Won-Ton is a picture book story-in-poems about a shelter cat who is chosen from the rest and gradually settles into his new home. Wardlaw uses senryu, a form of Japanese poetry, to capture the feline personality page by page, poem by poem. The cat himself narrates his story and has an arch opinion about all the things he encounters in this new setting. Gradually, he bonds with his new owner, a little boy, and even reveals his “real” name by the end of the book. A unique spin on “adoption,” Wardlaw channels the cat’s independent spirit in unexpected ways.
The cartoon illustrations by Eugene Yelchin offer angular images of this persnickety cat full of sly energy and movement. The cat appears to slink across the page with the spare poems placed perfectly throughout. This unique book earned the Lee Bennett Hopkins Poetry Award for 2012.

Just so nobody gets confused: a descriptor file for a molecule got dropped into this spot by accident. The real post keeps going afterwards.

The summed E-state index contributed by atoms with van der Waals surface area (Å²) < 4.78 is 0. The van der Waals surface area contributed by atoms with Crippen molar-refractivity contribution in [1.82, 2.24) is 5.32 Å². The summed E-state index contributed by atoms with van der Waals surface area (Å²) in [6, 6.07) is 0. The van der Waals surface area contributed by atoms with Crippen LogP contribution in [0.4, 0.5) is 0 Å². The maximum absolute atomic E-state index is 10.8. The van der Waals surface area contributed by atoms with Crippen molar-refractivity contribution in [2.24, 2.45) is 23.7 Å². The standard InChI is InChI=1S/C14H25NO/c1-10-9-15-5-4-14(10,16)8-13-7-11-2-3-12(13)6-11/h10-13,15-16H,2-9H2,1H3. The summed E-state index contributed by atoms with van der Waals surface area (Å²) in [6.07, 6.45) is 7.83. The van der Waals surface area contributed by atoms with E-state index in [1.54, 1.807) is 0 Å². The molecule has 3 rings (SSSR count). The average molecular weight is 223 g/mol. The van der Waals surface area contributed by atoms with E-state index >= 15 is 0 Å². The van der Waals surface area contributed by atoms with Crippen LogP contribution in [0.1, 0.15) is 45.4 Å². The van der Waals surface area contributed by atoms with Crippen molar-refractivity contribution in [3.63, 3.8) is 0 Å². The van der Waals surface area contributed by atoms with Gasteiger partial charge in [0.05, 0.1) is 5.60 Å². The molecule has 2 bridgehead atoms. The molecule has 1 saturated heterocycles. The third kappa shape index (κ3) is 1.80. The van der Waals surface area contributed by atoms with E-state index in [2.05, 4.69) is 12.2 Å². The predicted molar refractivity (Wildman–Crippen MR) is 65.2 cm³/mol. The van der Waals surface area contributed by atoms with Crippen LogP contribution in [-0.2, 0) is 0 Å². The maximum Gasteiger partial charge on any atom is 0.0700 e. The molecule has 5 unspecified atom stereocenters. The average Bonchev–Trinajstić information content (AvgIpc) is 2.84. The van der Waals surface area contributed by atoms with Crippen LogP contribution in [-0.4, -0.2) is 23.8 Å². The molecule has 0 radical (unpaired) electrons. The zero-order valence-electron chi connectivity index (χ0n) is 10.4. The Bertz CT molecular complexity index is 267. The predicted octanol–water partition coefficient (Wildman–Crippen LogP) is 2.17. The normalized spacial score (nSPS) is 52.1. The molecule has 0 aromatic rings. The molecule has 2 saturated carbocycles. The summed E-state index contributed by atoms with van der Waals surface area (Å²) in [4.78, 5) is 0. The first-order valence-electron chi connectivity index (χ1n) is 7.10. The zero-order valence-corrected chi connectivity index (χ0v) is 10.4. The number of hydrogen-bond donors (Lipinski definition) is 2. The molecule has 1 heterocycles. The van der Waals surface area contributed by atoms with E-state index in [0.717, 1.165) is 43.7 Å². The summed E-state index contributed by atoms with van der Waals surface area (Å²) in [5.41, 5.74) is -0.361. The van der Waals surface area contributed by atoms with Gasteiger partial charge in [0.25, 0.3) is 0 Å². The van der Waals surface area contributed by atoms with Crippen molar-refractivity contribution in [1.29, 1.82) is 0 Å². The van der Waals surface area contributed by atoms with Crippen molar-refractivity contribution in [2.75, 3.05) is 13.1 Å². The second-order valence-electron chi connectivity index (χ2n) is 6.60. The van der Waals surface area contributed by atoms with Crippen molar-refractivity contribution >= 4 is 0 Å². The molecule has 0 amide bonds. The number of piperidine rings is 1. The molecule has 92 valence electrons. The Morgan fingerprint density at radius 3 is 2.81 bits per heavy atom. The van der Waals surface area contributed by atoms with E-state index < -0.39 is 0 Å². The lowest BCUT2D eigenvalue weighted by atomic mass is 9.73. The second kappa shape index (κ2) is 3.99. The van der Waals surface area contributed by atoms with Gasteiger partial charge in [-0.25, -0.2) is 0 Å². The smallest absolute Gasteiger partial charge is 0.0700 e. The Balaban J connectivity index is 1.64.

Discuss the differences between haiku (about nature) and senryu (about human nature) and work together to try creating original examples of each. Collaborate to create a new cat or pet story with children working in pairs to write senryu poems and make a class book. Students may also want to research more information about cat behavior and shelter adoptions in their communities. Provide opportunities for them to tell their own stories about the pets in their lives.
Other collections of haiku:
Janeczko, Paul B. WING NUTS: SCREWY HAIKU. ISBN 0316607312
Mora, Pat. YUM! MMM! QUE RICO! AMERICAS’ SPROUTINGS. ISBN 978-1584302711
Prelutsky, Jack. IF NOT FOR THE CAT: HAIKU. 978-0060596774
Raczka, Bob. GUYKU. ISBN 978-0547240039
Rosen, Michael J. THE CUCKOO’S HAIKU AND OTHER BIRDING POEMS. ISBN 978-0763630492
By Sylvia M. Vardell